Come warm yourselves by the fire
12/21/2013 7:51 AM
12/21/2013 7:51 AM
“Any one thinking of the Holy Child as born in December would mean by it exactly what we mean by it; that Christ is not merely a summer sun of the prosperous but a winter fire for the unfortunate.”
– G.K. Chesterton
Happy first day of winter. If you’ve been feeling the gloom of winter cold, take comfort: Just in time for Christmas, the days start getting longer Sunday.
The warmth of a wood fire is another source of cheer, if you’re fortunate enough to have a wood-burning fireplace. (Some of us unfortunates without a flue have been forced to go virtual with electric flames, fir incense and crackling-log CDs.)
Many people in these parts, of course, buy their firewood, and the Sedgwick County Zoo is once again making firewood available for free this winter. (The hitch is that it’s freshly cut by Westar Energy and city of Wichita crews in their tree-trimming work; that means that the wood you gather from the zoo parking lot this year must dry out and season for a year before you can use it – next winter.)
But people who live in more serious winter climes and who have access to wood are like gardeners who grow their own food: They receive another comfort in the actual gathering of their own wood.
I was warmed to read a story recently from up north: the Star Tribune of Minneapolis, Minn. The story was about not only people who live in that cold clime but touched on practices in Norway, where last winter, “a kerfuffle erupted ... when a TV program about firewood panned across some woodpiles. Viewers were aghast, half griping that some logs were stacked with the bark facing up, while the other half were incredulous that some were stacked bark down.
“The 12-hour show, based on Lars Mytting’s bestselling book ‘Solid Wood: All About Chopping, Drying and Stacking Wood – and the Soul of Wood-Burning,’ featured four hours about chopping and stacking techniques, then eight hours of a live shot of a burning fire. Rapt viewers – about half of Norwegian households have fireplaces or wood stoves – watched as hands occasionally replenished the fire, cooked sausages over the flames, even roasted marshmallows.
“(Norwegians, for the record, are big fans of what’s known as ‘slow TV.’ Other hits: a seven-hour trip from Oslo to Bergen viewed from a camera anchored to a train, and an 18-hour live-stream of salmon swimming upriver.)”
The story quotes Will Weaver, an author who lives near Bemidji, Minn., talking about how creating a woodpile is therapeutic.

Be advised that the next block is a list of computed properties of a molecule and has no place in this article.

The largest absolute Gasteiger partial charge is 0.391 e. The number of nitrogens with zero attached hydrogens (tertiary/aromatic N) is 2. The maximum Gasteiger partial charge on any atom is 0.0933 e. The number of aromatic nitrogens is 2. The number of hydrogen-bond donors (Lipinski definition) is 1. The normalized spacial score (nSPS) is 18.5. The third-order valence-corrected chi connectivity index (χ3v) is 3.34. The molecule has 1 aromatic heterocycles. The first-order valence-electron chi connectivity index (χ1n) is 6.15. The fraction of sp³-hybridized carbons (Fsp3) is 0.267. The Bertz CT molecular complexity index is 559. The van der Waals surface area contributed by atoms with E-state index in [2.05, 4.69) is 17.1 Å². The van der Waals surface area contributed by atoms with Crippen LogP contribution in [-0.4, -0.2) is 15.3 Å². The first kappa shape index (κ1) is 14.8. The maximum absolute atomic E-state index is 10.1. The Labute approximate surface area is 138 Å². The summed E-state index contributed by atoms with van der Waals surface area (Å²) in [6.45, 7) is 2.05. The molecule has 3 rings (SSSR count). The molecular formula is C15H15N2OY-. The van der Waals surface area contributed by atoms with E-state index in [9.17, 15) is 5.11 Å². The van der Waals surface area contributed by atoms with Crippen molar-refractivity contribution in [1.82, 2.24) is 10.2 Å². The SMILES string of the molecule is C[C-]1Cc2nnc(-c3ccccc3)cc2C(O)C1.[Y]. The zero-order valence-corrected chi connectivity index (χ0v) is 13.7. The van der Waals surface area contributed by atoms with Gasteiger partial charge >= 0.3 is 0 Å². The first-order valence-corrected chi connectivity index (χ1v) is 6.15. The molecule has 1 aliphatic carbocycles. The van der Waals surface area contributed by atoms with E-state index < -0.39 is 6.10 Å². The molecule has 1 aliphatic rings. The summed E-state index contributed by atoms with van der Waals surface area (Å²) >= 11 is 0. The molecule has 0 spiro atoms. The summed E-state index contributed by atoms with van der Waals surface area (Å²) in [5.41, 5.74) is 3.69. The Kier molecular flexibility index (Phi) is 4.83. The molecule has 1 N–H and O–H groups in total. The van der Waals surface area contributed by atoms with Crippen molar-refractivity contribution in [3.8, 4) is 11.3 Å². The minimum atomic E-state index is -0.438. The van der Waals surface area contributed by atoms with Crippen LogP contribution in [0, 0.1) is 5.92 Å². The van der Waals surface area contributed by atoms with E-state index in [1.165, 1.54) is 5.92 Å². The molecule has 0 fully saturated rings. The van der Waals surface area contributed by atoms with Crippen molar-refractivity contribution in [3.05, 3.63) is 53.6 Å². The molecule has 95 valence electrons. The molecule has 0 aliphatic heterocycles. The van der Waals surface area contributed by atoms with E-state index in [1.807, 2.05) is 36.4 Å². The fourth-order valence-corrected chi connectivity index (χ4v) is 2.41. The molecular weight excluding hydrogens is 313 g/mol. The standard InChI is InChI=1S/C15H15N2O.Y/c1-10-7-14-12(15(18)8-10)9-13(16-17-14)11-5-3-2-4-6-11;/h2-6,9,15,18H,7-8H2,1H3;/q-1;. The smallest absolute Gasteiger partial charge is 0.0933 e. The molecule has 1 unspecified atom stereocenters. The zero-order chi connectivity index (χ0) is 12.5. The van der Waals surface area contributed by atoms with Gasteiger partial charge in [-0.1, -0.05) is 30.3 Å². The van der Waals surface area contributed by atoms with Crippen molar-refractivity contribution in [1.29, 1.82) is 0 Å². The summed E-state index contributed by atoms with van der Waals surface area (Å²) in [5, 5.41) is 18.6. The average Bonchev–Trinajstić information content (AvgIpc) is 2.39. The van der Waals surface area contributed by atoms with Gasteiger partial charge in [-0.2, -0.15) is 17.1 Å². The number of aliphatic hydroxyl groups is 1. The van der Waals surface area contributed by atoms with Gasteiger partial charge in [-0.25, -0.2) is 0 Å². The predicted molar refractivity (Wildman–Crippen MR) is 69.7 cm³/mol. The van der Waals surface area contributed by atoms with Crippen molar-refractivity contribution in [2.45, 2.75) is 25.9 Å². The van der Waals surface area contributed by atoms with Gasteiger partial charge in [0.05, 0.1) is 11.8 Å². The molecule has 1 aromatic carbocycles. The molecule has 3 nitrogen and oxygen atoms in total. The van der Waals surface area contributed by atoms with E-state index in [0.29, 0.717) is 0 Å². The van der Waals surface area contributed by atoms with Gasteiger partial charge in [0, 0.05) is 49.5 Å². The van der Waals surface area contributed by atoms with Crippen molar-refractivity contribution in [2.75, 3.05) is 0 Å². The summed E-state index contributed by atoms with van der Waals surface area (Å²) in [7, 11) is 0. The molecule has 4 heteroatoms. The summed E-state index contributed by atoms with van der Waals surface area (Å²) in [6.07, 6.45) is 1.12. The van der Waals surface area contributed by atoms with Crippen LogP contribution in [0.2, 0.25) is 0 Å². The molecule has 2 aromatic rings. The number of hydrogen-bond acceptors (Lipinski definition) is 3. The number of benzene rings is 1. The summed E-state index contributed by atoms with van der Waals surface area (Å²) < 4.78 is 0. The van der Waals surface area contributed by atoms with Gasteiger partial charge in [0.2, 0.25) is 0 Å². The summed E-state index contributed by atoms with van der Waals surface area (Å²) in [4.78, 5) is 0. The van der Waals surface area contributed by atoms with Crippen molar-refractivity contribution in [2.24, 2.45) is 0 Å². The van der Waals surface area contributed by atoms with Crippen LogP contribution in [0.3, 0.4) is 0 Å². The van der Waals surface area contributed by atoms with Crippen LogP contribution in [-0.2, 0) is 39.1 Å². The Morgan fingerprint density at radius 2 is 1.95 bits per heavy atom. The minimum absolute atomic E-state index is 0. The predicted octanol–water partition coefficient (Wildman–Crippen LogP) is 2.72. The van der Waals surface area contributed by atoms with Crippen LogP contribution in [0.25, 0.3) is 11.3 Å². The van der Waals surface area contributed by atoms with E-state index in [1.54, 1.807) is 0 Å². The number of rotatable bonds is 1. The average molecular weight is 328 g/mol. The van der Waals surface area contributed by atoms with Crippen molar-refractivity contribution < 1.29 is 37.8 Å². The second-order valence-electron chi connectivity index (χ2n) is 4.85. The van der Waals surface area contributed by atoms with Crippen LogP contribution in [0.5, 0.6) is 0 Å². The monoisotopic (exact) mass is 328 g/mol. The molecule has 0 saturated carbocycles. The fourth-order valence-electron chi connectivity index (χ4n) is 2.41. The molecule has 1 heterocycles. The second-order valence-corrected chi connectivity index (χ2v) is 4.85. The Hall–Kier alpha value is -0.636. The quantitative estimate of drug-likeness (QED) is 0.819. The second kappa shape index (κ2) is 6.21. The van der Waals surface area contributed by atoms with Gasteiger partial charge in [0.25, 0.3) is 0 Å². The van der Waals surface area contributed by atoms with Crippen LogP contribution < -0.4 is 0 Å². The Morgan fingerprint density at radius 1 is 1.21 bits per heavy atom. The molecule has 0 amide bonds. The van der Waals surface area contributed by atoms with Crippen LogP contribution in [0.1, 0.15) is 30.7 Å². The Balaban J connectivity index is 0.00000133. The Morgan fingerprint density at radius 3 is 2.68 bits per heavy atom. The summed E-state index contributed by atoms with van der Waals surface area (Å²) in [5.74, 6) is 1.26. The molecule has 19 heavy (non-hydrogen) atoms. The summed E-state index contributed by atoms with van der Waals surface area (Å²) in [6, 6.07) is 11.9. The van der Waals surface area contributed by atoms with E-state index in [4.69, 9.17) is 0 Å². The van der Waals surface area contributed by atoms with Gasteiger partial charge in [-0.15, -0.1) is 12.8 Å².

“For me, it’s a way of creating order in the tug and pull of modern life,” he said.
“Weaver mused about how each stick of timber must be handled, eyeballed, stacked and nudged into a wooden rampart that will last a year or more,” the story says. “That the labor ends with an honest splinters-and-all woodpile before your eyes is immensely satisfying.”
“So many of our rewards are sort of invisible ones,” Weaver said. “We keep our money in the bank, but we keep our wood in the woodpile where we can see it.”
The story also quotes the Norway Post as noting that the repetitiveness of splitting and stacking allows a person to “imagine freely, or not think at all. Perhaps more important, it provides an opportunity to hit hard! The latter can save both marriages and bad peers.”
Weaver says the optimum temperature for splitting logs is between zero and 10-below. “The wood breaks apart like glass.”
Manual labor certainly imparts rewards that nothing else does. In advising people on how to build a wood pile, the Star Tribune story quotes Mother Earth News as saying to “ ‘build in as much air as you can, using irregularities and odd-shaped logs to create cross-stack channels for drying air.’ To keep a pile from toppling, build it against a stable object such as a tree or a fence post. ‘At free ends, build stable, square log cribs by alternating courses of north-south logs with east-west’ – like setting up to play Jenga.
“The Earthers, for the record, are bark side uppers.”
O come, Thou Day-Spring, come and cheer
Our spirits by Thine advent here
Disperse the gloomy clouds of night
And death's dark shadows put to flight.
Rejoice! Rejoice! Emmanuel
Shall come to thee, O Israel.
About Annie Calovich
Annie writes about home and garden, including her Bit of Earth column on Saturdays. She has been at The Eagle since 1985, working as a copy editor, a nation/world editor and a reporter. She’s a KU graduate who started out at The Coffeyville Journal.
Contact Annie at 316-268-6596 or firstname.lastname@example.org
Follow Annie on Twitter: @AnnieCalovich